*I totally stole the title from Old Crow Medicine Show’s haunting ballad, Tennessee Pusher. Have a listen won’t you? It’s quite enchanting.
I’ve always have intrigued by crows. Even as a child I would watch, with awe, as they flew black against the grey, unforgiving skies of winter, screeching out into the void. Mysterious, loyal, cunning, and smart, they always seem so sure of their purpose and diligent in their duties.
There are two old, fat crows who appear in my yard every morning. We have become distant friends, these feathered creatures and I. Drinking my morning coffee, I wait on them. Gripping with excitement, anticipation building as I sip from my mug, until at last, I hear their morning caws. My coffee and the crows. On mornings that they do not show up, or I am too lazy and sleep in, my whole seems to be in disarray. They are the welcoming promise of the day.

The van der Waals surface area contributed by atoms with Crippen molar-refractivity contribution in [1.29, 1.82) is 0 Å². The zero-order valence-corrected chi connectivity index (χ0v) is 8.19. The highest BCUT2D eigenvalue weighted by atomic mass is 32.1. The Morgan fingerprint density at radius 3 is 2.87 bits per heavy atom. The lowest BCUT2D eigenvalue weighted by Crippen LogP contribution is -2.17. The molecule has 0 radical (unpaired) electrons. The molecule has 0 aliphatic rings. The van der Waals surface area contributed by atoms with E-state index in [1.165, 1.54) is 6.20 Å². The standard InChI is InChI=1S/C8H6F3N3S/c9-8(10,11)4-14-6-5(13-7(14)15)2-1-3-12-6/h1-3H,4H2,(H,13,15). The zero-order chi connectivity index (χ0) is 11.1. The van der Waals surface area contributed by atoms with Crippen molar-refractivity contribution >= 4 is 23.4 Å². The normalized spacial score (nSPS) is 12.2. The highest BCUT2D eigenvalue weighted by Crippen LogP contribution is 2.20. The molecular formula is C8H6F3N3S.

There’s a certain comfort in familiar rituals.
While in San Fransisco this past May, my travel buddy and I had the chance to visit Alcatraz Island. There, I instantly spotted a crow and spent the better part of half an hour watching him watch me. Getting almost close enough to stroke his silky black feathers. I followed him throughout the island, watching him go about his day-to-day activities as only crows can do. He seemed ancient and so knowing, like he was personal friends with every ghost haunting the abandoned prison.
Crows are great messengers and it is best to heed their warnings or to trust in their omens. Does trouble loom? Is spirit trying to speak to you? Will there be a sudden change in the weather or is death near? The crow knows.
They provide a service as travelers and bringers of messages and warnings between our world and the spirit world, connecting both with the flapping of their wings.
We find the crow as the bringer of one’s true love in the movie How to Make an American Quilt. The main character is told to follow the crow, as it will bring her to her destiny. Will you follow the crow to yours? The wise old bird is always right it seems, surrender in trust.
On Counting Crows
I cannot remember where I first heard about the meaning of counting crows, I’m sure it was in a dusty old almanac somewhere. I’ve memorized it by heart after all these years, and still count every time I see them.
Six is death